“What makes you think you can go to medical school?” asked a neighbor when Bernyce Peplowski was a high-schooler in 1960s Pennsylvania. “People from this town rarely go to college, let alone medical school. And you’re a girl!”
“My mom was ready to deck him,” says Bernyce.
While others in her rural hometown near Pittsburgh underestimated her, Bernyce’s parents would not hear of small dreams or short-sighted expectations. She says, “What my mom, dad, grandma and dog couldn’t give me in material things, they gave me in life skills and determination.”
Her father gave her a hammer and nails when she was three, around the age when her mother took her to less expensive Sunday performances of the Pittsburgh Civic Light Orchestra. When she was 10, years after her father died, her mother taught her to write checks, pay bills and manage a household, in case anything happened to her.
“It’s easy to say the cards are stacked against you in a town like that, but with my family, they were stacked for me instead,” she says.
Equipped for success and coming home
Her years in medical school were a continued exercise against expectations. A doctor at her first medical school interview asked how her flight was. When she said she rode a bus overnight to get there, he wanted to know why.
Bernyce says, “I was so embarrassed I didn’t know what to say. Should I tell him I couldn’t afford a plane ticket and hotel room? I walked out of the interview thinking maybe this isn’t what I wanted to do.”
She found her place instead at the Philadelphia College of Osteopathic Medicine, where she earned her Doctor of Osteopathy degree while working to pay for it. “PCOM was a 180-degree turn from that first medical school,” she says. “I liked those people; I liked it there, and that’s how I feel about the University of Hawai‘i’s medical school, where post-baccalaureate programs like Imi Ho‘ola offer structure for students to succeed.”
When a residency in California prompted a relocation for Bernyce and her mother via cross-country rental van, Bernyce practiced medicine first and then served as a medical director for health insurance companies. Frequent work-related trips to Maui and Hawai‘i Island led to discovering her new home.
A commitment to healthy island living
On a side-trip to O‘ahu, she looked out the window as the plane flew over Ala Moana and said to her mother, “You know, that’s home down there. I just know that’s home.”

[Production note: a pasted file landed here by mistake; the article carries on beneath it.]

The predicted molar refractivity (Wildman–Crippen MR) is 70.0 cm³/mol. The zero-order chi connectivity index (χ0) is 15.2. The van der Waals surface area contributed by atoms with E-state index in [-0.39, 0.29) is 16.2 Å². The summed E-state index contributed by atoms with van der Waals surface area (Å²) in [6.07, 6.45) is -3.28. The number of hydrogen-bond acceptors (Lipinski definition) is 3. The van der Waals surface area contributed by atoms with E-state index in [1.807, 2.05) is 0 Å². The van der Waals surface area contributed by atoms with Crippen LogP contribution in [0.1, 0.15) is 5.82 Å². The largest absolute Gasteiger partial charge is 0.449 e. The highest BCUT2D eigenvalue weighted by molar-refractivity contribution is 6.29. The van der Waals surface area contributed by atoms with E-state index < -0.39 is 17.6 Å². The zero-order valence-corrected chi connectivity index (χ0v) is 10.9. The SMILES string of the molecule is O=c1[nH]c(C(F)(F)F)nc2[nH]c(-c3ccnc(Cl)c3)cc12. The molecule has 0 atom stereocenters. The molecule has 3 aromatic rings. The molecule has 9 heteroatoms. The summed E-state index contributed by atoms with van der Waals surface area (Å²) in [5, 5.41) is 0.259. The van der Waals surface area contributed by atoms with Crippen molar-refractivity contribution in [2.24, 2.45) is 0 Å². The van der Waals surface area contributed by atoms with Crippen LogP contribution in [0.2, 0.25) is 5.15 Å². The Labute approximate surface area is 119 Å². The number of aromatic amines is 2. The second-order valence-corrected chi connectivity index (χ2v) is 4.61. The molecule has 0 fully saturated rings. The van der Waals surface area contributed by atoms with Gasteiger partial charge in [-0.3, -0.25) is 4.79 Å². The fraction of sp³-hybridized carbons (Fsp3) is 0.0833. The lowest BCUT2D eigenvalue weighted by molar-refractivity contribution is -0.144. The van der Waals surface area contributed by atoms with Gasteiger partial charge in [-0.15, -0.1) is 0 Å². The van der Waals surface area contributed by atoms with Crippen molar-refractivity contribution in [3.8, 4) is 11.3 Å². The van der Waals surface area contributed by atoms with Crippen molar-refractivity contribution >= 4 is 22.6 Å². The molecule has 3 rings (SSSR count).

Hawai‘i has now been home for nearly 20 years, a special connection leading Bernyce to leave a gift in her estate to the University of Hawai‘i, most of which will go toward student loan repayment for future physicians at UH Mānoa’s John A. Burns School of Medicine. Recipients will be students from underserved areas of Hawai‘i who commit to practicing medicine in such areas in their island home.
“How many wonderful doctors don’t become doctors because they don’t have the support structure I had?” she asks. “How many of them feel as I did? I loved medical school, but often felt like I didn’t fit in. I couldn’t do things other medical students did because I had to work. Loans often take 20 years to pay off, but maybe we can reduce the stressors and have them paid off much sooner.”
A portion of Bernyce’s estate will also support outreach services at Kapi‘olani Community College’s Culinary Institute of the Pacific, specifically to engage and support food-insecure seniors with healthy, sustainably sourced meals.
In these post-career years, Bernyce offers consulting services for the American Medical Association and the Western Occupational Medical Association. “In the mornings, I get on calls pro bono to talk policy stuff and some clinical review, helping to review and establish policy,” she says.
The rest of her day is spent building a new home near Diamond Head. She says, “These islands are my home, and this is what drives me. I feel a connection with the people here. I know my body was born in Pittsburgh, but my soul was born in Hawai‘i.”
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